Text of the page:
Amazon hits roadblock with mobile-enabled real-world flash deals
Amazon is disappointing Seattle consumers after generating significant buzz around its newest mobile innovation and then postponing the launch, signifying the difficulties that can arise with introducing mobile to the real world.
The Treasure Truck is Amazon’s latest unique mobile idea, which brings flash deals to the real world through its application and traveling delivery trucks. The service will put Treasure Trucks in Seattle with a limited amount of one discounted item, which customers can purchase through the Amazon mobile app and pick up at one of the scheduled locations.
“Bridging mobile or digital shopping with the on-site retail experiences is no simple task,” said Shuli Lowy marketing director at Ping Mobile, New York. “From a consumer perspective it may sound simple—you just buy the product and pick it up at a location.
“From Amazon’s perspective there is a lot that needs to take place behind the scenes,” she said. “Inventory availability needs to be updated in real time across all its platforms to ensure the company is not selling more products on any platform than it has available.
“Additionally, the personnel selling the items on site need to constantly have a current headcount of the items sold digitally to make sure they are not selling items on-site that are reserved for people who purchased through the app or elsewhere. It is not an easy program to roll out.”
Customer let down
The new mobile feature was to originally launch on June 27 but the retailer announced it is holding the release of the trucks for a later date. At this time, it is unclear why Amazon decided to delay the launch or when the trucks will finally reach Seattle streets.
As mobile becomes more integrated in consumer behavior and everyday life, more retailers are attempting to bridge the gap of the real world and mobile experiences.
The draw of mobile is that consumers are always plugged in while on the go. However, how to operate when it comes to crossing the line of integrating the mobile experience into the real-life experience, rather than keeping it two separate entities, can still be tricky.
Bricks-and-mortar retailers have been embracing omnichannel experiences such as order online and pick up in-store. Ecommerce pure plays such as Amazon have been slower to figure out how to bridge the divide between online and the real world.
Fans and consumers are interested in unique mobile experiences such as Amazon’s Treasure Trucks. But faulty practices may create a negative brand sentiment for consumers, so Amazon is smart to put the offering on hold if it is not quite ready.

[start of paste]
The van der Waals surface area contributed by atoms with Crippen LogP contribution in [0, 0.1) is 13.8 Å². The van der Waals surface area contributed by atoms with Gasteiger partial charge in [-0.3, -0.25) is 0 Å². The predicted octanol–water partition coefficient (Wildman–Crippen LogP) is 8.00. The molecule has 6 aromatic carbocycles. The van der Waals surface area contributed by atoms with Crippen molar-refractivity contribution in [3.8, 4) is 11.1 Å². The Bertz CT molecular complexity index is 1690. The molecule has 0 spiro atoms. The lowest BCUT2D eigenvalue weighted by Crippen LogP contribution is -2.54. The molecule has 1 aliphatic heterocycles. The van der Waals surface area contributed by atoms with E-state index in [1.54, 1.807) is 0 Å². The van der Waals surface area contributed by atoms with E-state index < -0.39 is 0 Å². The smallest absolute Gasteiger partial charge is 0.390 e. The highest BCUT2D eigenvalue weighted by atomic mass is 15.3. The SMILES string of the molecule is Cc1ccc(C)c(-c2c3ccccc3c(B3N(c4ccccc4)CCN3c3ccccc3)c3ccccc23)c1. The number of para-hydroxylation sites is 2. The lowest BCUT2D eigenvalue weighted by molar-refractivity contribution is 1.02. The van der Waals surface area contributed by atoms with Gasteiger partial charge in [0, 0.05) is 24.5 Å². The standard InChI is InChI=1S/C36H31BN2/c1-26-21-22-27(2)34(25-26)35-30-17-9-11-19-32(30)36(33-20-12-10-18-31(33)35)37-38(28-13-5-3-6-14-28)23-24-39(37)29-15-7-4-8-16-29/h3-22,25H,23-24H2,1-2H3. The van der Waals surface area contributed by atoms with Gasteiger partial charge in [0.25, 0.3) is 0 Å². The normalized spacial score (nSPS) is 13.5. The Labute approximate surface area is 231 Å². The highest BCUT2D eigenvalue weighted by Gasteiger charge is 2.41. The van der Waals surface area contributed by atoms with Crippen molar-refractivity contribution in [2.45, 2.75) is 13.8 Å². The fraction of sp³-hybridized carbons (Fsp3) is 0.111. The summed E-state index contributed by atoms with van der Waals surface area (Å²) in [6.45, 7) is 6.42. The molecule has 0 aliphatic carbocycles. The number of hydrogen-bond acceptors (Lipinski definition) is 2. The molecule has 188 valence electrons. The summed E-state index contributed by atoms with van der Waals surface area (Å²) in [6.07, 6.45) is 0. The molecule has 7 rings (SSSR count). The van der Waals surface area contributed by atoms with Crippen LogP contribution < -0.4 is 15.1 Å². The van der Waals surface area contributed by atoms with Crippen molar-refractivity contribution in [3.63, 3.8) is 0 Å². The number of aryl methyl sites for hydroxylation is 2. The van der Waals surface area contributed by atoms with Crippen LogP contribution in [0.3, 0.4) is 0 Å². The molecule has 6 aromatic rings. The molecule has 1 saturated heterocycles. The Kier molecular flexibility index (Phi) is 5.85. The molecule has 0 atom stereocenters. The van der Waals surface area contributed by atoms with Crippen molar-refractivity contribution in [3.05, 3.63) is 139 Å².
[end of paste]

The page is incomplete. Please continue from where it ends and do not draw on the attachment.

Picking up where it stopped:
“It is certainly disappointing that the launch was delayed,” Ms. Lowy said. “The delayed launch is particularly anticlimactic since Amazon invested in promoting the launch and getting consumers geared up for the Treasure Truck.
“The delay was also particularly unsettling as it came out at the last minute,” she said. “Many angry consumers are blasting Amazon on social media, clearly upset that they woke up early for nothing.
“Many also feel that the brand did not put forth a sufficient effort to thoughtfully notify people about the delay. For example, Amazon added the delay update to an old post on Facebook instead of putting out a new one which would have been more visible.”
Amazon had teased the upcoming launch of the trucks for the past week with a video on YouTube, social media discussion and a post on its Web site. Seattle consumers and others took to social channels discussing the unique take on flash sales with excitement.
The digital retailer announced via a YouTube video that the trucks would be selling discounted paddleboards for $99, now excited consumers are let down, unsure when the paddleboards will be available.
Once the Treasure Trucks do launch, Seattle customers will get push-notifications through the Amazon mobile app declaring which item is available on the trucks that day with the discounted price. If the user is interested, she clicks buy now and picks one of the scheduled pickup locations for the day.
Building mobile with bricks-and-mortar
Consumers are seeking more and more mobile integration with real-world shopping experiences. For example, mobile’s influence on bricks-and-mortar sales rose to 28 percent in 2014, up from 19 percent the prior year, but the divide is growing between the digital functionality retailers provide and the experience consumers want, with mobile particularly affected, according to a new report from Deloitte (see more).
Amazon’s Treasure Trucks is just one example of the many unique methods in which brands and retailers are leveraging mobile and the real world.
For instance, Target also took a unique approach to drive sales with a digitally interactive art exhibit called Target Too that comes complete with an accompanying application (see more).
“We can assume that something went amiss and that Amazon decided that it I s better to delay the launch then to launch it badly,” Ms Lowy said. “While the delayed launch doesn’t help Amazon win consumer trust, the brand still has a chance to redeem itself and get past this.
“Amazon would be wise to create a campaign to repair the negative sentiment pronto,” she said. “Thus far, Amazon has done little to acknowledge the hardship that the delay caused nor commit to make it up to people.
“Consumers were really excited about the program and are therefore extremely disappointed at the late role out. Their disappointment speaks to fact that they were committed to being good customers; that alone should be enough of a reason for Amazon to work on winning them back over.”
Brielle Jaekel is editorial assistant at Mobile Commerce Daily